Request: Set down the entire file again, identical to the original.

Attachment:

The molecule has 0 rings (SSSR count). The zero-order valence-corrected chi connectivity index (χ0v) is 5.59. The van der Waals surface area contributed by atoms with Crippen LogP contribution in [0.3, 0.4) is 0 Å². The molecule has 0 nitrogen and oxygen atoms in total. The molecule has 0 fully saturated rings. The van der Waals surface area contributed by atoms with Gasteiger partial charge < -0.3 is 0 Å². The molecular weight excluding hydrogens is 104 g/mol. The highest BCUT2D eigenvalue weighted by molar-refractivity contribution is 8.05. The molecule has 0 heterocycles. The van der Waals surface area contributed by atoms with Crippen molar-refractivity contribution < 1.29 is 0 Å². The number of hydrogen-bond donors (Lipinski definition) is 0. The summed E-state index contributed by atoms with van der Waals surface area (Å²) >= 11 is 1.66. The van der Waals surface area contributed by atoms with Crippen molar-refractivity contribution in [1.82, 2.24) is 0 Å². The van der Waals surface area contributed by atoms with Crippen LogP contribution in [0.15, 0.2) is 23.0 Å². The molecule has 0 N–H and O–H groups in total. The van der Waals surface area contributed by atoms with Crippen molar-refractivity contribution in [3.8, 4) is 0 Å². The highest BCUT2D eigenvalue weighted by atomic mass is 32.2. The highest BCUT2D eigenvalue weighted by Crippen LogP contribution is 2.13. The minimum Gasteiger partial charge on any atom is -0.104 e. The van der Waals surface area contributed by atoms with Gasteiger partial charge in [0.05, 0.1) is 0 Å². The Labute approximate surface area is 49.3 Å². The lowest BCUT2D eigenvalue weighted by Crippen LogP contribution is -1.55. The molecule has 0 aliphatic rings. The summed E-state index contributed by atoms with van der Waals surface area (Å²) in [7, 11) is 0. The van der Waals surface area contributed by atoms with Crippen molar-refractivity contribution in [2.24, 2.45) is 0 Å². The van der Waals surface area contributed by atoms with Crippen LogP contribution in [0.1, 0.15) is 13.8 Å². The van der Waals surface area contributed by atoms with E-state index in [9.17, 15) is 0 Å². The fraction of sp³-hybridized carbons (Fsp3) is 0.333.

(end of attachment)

The molecule has 0 rings (SSSR count). The zero-order valence-corrected chi connectivity index (χ0v) is 5.59. The van der Waals surface area contributed by atoms with Crippen LogP contribution in [0.3, 0.4) is 0 Å². The molecule has 0 nitrogen and oxygen atoms in total. The molecule has 0 fully saturated rings. The van der Waals surface area contributed by atoms with Gasteiger partial charge < -0.3 is 0 Å². The molecular weight excluding hydrogens is 104 g/mol. The highest BCUT2D eigenvalue weighted by molar-refractivity contribution is 8.05. The molecule has 0 heterocycles. The van der Waals surface area contributed by atoms with Crippen molar-refractivity contribution < 1.29 is 0 Å². The number of hydrogen-bond donors (Lipinski definition) is 0. The summed E-state index contributed by atoms with van der Waals surface area (Å²) >= 11 is 1.66. The van der Waals surface area contributed by atoms with Crippen molar-refractivity contribution in [1.82, 2.24) is 0 Å². The van der Waals surface area contributed by atoms with Crippen LogP contribution in [0.15, 0.2) is 23.0 Å². The molecule has 0 N–H and O–H groups in total. The van der Waals surface area contributed by atoms with Crippen molar-refractivity contribution in [3.8, 4) is 0 Å². The highest BCUT2D eigenvalue weighted by atomic mass is 32.2. The highest BCUT2D eigenvalue weighted by Crippen LogP contribution is 2.13. The minimum Gasteiger partial charge on any atom is -0.104 e. The van der Waals surface area contributed by atoms with Gasteiger partial charge in [0.05, 0.1) is 0 Å². The Labute approximate surface area is 49.3 Å². The lowest BCUT2D eigenvalue weighted by Crippen LogP contribution is -1.55. The molecule has 0 aliphatic rings. The summed E-state index contributed by atoms with van der Waals surface area (Å²) in [7, 11) is 0. The van der Waals surface area contributed by atoms with Crippen molar-refractivity contribution in [2.24, 2.45) is 0 Å². The van der Waals surface area contributed by atoms with Crippen LogP contribution in [0.1, 0.15) is 13.8 Å². The van der Waals surface area contributed by atoms with E-state index in [9.17, 15) is 0 Å². The fraction of sp³-hybridized carbons (Fsp3) is 0.333.